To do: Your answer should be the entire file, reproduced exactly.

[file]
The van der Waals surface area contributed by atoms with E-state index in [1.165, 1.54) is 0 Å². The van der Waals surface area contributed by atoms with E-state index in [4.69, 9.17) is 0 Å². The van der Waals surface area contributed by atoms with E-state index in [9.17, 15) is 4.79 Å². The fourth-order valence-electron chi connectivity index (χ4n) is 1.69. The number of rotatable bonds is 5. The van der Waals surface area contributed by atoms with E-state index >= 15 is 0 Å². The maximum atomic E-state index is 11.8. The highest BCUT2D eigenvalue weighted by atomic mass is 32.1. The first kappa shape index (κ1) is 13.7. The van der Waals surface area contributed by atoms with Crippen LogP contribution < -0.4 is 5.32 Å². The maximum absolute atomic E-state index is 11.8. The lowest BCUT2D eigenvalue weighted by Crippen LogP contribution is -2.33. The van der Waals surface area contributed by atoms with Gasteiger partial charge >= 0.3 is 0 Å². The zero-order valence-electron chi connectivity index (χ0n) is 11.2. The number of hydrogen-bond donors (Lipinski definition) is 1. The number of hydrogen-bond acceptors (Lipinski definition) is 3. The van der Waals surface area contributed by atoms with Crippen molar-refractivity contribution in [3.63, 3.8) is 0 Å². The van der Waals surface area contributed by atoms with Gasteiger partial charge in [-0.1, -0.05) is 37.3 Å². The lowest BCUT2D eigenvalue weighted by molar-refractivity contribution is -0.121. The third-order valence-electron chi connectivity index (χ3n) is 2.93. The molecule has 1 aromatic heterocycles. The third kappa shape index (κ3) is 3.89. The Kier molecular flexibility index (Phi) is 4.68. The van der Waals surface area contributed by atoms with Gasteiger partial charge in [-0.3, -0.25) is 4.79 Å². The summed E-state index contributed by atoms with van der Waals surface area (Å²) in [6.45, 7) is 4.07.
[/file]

The van der Waals surface area contributed by atoms with E-state index in [1.165, 1.54) is 0 Å². The van der Waals surface area contributed by atoms with E-state index in [4.69, 9.17) is 0 Å². The van der Waals surface area contributed by atoms with E-state index in [9.17, 15) is 4.79 Å². The fourth-order valence-electron chi connectivity index (χ4n) is 1.69. The number of rotatable bonds is 5. The van der Waals surface area contributed by atoms with E-state index >= 15 is 0 Å². The maximum atomic E-state index is 11.8. The highest BCUT2D eigenvalue weighted by atomic mass is 32.1. The first kappa shape index (κ1) is 13.7. The van der Waals surface area contributed by atoms with Crippen LogP contribution < -0.4 is 5.32 Å². The maximum absolute atomic E-state index is 11.8. The lowest BCUT2D eigenvalue weighted by Crippen LogP contribution is -2.33. The van der Waals surface area contributed by atoms with Gasteiger partial charge >= 0.3 is 0 Å². The zero-order valence-electron chi connectivity index (χ0n) is 11.2. The number of hydrogen-bond donors (Lipinski definition) is 1. The number of hydrogen-bond acceptors (Lipinski definition) is 3. The van der Waals surface area contributed by atoms with Crippen molar-refractivity contribution in [3.63, 3.8) is 0 Å². The van der Waals surface area contributed by atoms with Gasteiger partial charge in [-0.1, -0.05) is 37.3 Å². The lowest BCUT2D eigenvalue weighted by molar-refractivity contribution is -0.121. The third-order valence-electron chi connectivity index (χ3n) is 2.93. The molecule has 1 aromatic heterocycles. The third kappa shape index (κ3) is 3.89. The Kier molecular flexibility index (Phi) is 4.68. The van der Waals surface area contributed by atoms with Gasteiger partial charge in [-0.3, -0.25) is 4.79 Å². The summed E-state index contributed by atoms with van der Waals surface area (Å²) in [6.45, 7) is 4.07.